Much has been written on the “fiscal time bomb” of age-related spending on pensions and health, including long-term care, in industrial countries. For example, the European Commission suggests the need for a fiscal adjustment— in the form of up-front and sustained tax or expenditure adjustments—of 2-3 percent of GDP until 2050 in most countries to hold current debt ratios constant in the face of pressures related to aging populations. Yet two long-term expenditure uncertainties typically remain relatively unexplored: those associated with the assumptions underlying the projections, and those related to the potential to reduce spending on non-age-related expenditure.
Not set in stone
On average, ratios of government expenditure to GDP in industrial countries have changed significantly in almost all categories.
Citation: 34, 13; 10.5089/9781451938715.023.A007
1Median of 17 industrial countries.
2Including data available for 2000 and onward.
3Includes, among others, corporate and agricultural subsidies, and transportation.
Data: IMF, Government Finance Statistics and authors’ calculations.
Projections highly uncertain
In carrying out long-term budget sustainability projections, technocrats are often constrained in a number of ways. Policymakers may dictate that projections be based solely on legislation currently in force, thus incorporating policies that may, in fact, be unsustainable in the future. Such an approach may not appropriately account for underlying uncertainties and can therefore carry substantial risks. For example, 50 years hence, errors in the assumed fertility rate, the real interest rate, or output growth can make large differences to the projected change in debt ratios.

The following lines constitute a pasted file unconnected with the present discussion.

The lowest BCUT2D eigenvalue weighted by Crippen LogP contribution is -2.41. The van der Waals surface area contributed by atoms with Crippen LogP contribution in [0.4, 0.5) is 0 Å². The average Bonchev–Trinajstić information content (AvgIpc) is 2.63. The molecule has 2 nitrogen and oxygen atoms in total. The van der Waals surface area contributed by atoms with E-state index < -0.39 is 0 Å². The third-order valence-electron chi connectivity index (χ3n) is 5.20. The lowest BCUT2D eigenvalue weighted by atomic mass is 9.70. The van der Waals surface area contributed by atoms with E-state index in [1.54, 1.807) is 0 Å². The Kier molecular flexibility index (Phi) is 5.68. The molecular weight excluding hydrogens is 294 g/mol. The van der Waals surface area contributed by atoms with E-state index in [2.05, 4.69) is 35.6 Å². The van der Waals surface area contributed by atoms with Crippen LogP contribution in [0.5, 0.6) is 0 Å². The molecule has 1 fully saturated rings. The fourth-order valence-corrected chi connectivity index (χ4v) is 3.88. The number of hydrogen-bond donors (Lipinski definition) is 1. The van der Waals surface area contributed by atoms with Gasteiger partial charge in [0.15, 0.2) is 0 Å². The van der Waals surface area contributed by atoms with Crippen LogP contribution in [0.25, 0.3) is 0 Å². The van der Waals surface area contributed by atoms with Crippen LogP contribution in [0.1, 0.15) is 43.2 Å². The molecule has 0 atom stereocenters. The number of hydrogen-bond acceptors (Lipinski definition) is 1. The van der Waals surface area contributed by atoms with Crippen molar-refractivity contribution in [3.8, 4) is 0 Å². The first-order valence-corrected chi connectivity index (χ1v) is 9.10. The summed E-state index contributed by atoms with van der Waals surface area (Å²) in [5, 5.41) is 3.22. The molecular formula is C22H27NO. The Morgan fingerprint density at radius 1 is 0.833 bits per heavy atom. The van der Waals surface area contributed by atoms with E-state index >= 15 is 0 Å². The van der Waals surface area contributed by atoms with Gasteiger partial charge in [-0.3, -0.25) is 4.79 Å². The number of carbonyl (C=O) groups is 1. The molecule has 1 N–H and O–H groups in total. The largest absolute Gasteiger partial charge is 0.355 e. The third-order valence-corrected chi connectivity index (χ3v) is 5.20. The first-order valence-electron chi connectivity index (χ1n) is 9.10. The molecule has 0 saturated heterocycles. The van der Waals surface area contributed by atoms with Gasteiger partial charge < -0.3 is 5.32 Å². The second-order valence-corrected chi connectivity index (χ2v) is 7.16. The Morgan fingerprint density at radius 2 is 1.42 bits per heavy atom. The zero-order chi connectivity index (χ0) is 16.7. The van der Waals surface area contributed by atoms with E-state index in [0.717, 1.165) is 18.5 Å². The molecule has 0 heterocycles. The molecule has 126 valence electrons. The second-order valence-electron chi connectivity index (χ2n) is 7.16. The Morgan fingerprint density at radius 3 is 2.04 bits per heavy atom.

Long-term fiscal projections also typically assume the absence of other pressures that are likely, but whose timing is hard to predict, such as higher welfare costs, outlays related to geopolitical shocks, incidents of terrorism, or climate change. In many countries, for example, health-care inflation—not aging—has been the most important driver of public health spending. Moreover, the larger share of the elderly in the population may create new demands for government outlays beyond what is implied by current legislation, for example, to bail out poorly performing private pension schemes.
Where is the fiscal space?
A further uncertainty concerns the potential to create fiscal space for age-related expenditures by trimming non-age-related expenditures. After all, even if all education, health care, and social protection spending were to be generously treated as age-related, what is left still amounts to 30 percent of total general government expenditure in the average industrial country.
A constant share of non-age-related expenditure in GDP is typically assumed, but, based on a sample of 17 industrial countries, the ratios to GDP of all expenditure categories except education have indeed changed a great deal over the past decades (see chart). In the 1970s and 1980s, rapid growth of government was driven nearly exclusively by interest payments and social protection. Between 1990 and end-2003, the size of government has remained virtually unchanged, as growth in health-care and social protection costs has been offset by cuts in interest payments, defense, and economic affairs.